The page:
5 Alternative Ab Exercises That Aren't Sit-Ups
Everything has its place, just some exercises fit better than others. When it comes to ab and core exercises, how many variations of crunches and sit-ups can you do till it's enough and you want something different.
When it comes to doing some “flexion” type core exercises, we try crunches, sit-ups, leg raises, v-ups, bicycles. I mean the list is endless, but may not necessarily get you the results you want. Besides, there are other ways to get the same effect than old-school gym class sit-ups.
Lay on your back and grab onto a secure pole or a heavy dumbbell that's behind you. Brace your core before you do anything and then use your abs to peel your hips and lower back off the ground.
One of the keys to getting the most out of this exercise is to push your hips and knees towards the ceiling rather than curling your body up and bringing your knees to your chest.
Additionally, one of the pitfalls of this exercise is using momentum to get the legs and hips up rather than controlling it with your abs.
As you come back down, avoid letting your lower back arch up.
These have been popularized by Dr. Stuart McGill as one of his “Big 3” exercises to prevent low back pain or to rehab from it.
The key to these is to create tension in your abs before you even move, much like the reverse crunches before. From there “peel” yourself up off the ground very slightly and breathe out. Hold the top for a few seconds, then lower back down, maintaining tension.
This should feel harder than any other crunch you’ve ever done as the tension is constant. If you find that you're shaking during these, well, that's just a bonus I guess.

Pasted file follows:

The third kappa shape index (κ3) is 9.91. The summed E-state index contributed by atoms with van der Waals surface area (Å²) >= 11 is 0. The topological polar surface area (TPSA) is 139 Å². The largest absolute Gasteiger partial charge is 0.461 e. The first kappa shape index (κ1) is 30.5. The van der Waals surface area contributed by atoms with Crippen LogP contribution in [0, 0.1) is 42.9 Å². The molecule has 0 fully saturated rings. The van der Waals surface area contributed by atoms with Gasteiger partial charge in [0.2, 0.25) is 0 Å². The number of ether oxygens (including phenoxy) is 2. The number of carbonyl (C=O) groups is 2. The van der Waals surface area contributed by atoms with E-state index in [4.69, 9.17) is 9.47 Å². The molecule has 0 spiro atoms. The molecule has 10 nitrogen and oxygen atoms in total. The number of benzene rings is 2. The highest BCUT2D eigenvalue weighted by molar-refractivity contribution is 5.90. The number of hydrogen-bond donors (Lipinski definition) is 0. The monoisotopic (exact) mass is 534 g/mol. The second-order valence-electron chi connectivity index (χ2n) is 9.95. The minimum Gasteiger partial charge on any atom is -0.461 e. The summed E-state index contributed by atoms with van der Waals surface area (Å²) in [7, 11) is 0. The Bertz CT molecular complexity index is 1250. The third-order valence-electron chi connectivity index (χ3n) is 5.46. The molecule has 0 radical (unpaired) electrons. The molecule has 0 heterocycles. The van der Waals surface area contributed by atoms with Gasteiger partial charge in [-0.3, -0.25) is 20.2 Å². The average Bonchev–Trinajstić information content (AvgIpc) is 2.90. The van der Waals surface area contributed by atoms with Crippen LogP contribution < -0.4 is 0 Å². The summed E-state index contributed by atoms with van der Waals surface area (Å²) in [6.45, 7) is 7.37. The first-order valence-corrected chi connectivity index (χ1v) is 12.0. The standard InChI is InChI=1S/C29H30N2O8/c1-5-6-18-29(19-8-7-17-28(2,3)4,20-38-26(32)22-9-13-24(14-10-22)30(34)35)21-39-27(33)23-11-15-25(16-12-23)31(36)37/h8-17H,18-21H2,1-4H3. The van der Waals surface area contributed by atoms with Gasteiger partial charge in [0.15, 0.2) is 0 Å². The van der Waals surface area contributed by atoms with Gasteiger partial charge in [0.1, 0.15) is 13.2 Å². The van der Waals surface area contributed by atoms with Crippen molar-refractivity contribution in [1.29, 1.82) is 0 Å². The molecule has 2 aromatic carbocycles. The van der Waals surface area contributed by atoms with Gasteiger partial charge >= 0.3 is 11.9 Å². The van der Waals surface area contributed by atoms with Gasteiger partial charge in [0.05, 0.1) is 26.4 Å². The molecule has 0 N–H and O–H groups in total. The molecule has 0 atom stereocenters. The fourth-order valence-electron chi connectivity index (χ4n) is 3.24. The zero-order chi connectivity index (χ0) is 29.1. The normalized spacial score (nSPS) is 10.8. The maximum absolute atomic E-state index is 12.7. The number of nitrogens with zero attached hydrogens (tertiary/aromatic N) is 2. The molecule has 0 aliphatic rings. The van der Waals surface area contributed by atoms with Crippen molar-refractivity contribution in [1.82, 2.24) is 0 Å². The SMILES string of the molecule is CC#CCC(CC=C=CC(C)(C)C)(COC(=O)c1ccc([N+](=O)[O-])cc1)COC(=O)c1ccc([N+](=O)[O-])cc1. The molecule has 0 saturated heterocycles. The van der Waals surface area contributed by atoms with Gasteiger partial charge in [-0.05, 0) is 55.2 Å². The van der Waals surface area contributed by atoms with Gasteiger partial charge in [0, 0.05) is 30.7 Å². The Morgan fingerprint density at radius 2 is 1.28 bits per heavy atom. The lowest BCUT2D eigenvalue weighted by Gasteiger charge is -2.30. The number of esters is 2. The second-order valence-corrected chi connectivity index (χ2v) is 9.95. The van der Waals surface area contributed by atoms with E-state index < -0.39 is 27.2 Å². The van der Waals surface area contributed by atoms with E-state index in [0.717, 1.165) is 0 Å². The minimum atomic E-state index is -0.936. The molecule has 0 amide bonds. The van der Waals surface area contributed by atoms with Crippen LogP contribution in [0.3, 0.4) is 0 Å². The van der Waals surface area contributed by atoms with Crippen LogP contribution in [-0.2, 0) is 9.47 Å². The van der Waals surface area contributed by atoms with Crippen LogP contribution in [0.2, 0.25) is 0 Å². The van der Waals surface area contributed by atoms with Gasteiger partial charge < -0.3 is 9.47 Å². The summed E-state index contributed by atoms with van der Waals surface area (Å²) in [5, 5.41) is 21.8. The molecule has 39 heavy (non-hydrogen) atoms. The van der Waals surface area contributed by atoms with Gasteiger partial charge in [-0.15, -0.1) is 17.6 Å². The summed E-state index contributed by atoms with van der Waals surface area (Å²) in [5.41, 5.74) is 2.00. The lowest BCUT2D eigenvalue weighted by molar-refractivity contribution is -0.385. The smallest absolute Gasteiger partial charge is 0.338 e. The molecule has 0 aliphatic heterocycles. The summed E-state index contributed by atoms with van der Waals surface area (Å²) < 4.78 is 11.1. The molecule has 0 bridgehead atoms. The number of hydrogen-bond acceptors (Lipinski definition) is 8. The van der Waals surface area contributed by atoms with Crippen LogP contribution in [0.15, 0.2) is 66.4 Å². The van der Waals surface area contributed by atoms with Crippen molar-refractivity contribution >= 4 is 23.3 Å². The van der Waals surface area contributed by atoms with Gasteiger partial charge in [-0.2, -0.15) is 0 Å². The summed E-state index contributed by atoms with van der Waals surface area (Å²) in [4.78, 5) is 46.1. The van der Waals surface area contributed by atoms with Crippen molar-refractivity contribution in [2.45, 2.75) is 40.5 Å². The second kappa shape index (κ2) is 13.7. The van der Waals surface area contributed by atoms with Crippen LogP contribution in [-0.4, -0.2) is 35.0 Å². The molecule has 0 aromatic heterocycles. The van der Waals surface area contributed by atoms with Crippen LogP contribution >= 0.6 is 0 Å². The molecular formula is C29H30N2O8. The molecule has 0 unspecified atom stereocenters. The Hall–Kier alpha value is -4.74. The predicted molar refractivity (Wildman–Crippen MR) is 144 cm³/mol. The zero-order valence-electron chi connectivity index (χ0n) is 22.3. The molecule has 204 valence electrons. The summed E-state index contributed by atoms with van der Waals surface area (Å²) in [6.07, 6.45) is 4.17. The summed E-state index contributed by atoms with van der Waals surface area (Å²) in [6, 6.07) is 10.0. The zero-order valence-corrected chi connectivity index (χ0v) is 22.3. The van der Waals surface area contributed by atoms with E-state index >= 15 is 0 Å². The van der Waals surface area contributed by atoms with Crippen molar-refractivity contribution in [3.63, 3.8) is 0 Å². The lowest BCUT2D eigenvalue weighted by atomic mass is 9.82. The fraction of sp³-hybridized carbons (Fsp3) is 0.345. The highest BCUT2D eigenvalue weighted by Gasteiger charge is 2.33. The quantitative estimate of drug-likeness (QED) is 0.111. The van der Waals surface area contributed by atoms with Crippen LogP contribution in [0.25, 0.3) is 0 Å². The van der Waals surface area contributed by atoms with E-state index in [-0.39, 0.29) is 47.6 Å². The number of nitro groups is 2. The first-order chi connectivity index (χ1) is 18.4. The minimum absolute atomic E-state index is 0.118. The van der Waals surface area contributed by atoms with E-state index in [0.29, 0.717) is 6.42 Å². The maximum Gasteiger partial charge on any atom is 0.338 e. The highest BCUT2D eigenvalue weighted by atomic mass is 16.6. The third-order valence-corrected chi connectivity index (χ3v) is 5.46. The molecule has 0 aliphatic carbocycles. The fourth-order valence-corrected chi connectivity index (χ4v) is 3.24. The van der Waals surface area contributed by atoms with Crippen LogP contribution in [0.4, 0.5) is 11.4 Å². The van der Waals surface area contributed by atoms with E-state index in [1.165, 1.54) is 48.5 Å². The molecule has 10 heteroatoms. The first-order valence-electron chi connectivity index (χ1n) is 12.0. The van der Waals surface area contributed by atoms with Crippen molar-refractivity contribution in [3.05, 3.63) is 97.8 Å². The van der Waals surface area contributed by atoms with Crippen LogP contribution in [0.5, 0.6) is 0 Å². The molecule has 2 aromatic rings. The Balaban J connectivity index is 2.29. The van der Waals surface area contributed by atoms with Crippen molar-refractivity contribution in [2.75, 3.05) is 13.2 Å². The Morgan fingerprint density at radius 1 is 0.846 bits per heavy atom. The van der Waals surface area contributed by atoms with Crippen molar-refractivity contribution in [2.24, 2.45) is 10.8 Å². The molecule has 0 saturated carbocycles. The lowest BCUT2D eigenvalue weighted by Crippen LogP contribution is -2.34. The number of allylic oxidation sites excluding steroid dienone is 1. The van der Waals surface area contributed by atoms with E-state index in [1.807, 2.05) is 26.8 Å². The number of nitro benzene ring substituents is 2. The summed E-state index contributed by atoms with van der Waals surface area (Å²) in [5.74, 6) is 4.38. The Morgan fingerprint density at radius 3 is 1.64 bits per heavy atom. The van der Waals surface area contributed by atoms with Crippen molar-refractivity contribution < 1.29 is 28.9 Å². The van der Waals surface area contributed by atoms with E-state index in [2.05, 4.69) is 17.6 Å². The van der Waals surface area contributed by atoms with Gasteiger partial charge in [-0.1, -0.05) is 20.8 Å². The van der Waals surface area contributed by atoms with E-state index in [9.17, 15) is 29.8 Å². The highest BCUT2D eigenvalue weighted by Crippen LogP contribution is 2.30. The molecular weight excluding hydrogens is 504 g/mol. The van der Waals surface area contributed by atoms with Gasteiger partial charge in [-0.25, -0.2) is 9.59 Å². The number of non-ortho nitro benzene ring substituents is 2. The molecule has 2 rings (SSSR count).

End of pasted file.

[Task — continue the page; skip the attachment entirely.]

These are a great alternative to regular crunches, in fact, because the low back doesn’t round, it’s actually preferable.
TRX Suspended Crunches
These TRX Crunches combine two movements in one. The first is that we start off in a plank or push-up position with the feet in the straps. The second is that using the abs, we draw the knees in towards the chest.
As you do this, bring the hips up a bit so your back stays in a neutral position and doesn't round out. Then you'll return to that starting position. Make sure you’re keeping tension through your whole body during the exercise to avoid any swinging or rocking.
As a bonus, you’ll get a solid workout for your arms and shoulders.
This is an exercise that not only tests your abs, but it tests your fear of falling backward. To do these GHY sit-ups you first need a GHR. If you don't have one, you can lock your feet in place in other ways like under a rack.
As with most of the exercises here, we start by bracing our core, then lower down till your flat and parallel to the ground. Using your abs, come back up to the starting position, trying to keep a neutral spine as you do so.
Avoid any excessive ranges of motion, especially at the bottom of this one.
Hanging Leg Raises
The hanging leg raise provides a few benefits outside of working on your core. You’ll work on grip strength as well as shoulder stability.
In order to get the most out of these, make sure you start with the ribs and hips in line, kinda like a hollow hold, then bring the knees up to 90 degrees.
It’s also essential to avoid swinging during the movement, so maintain control as you do it.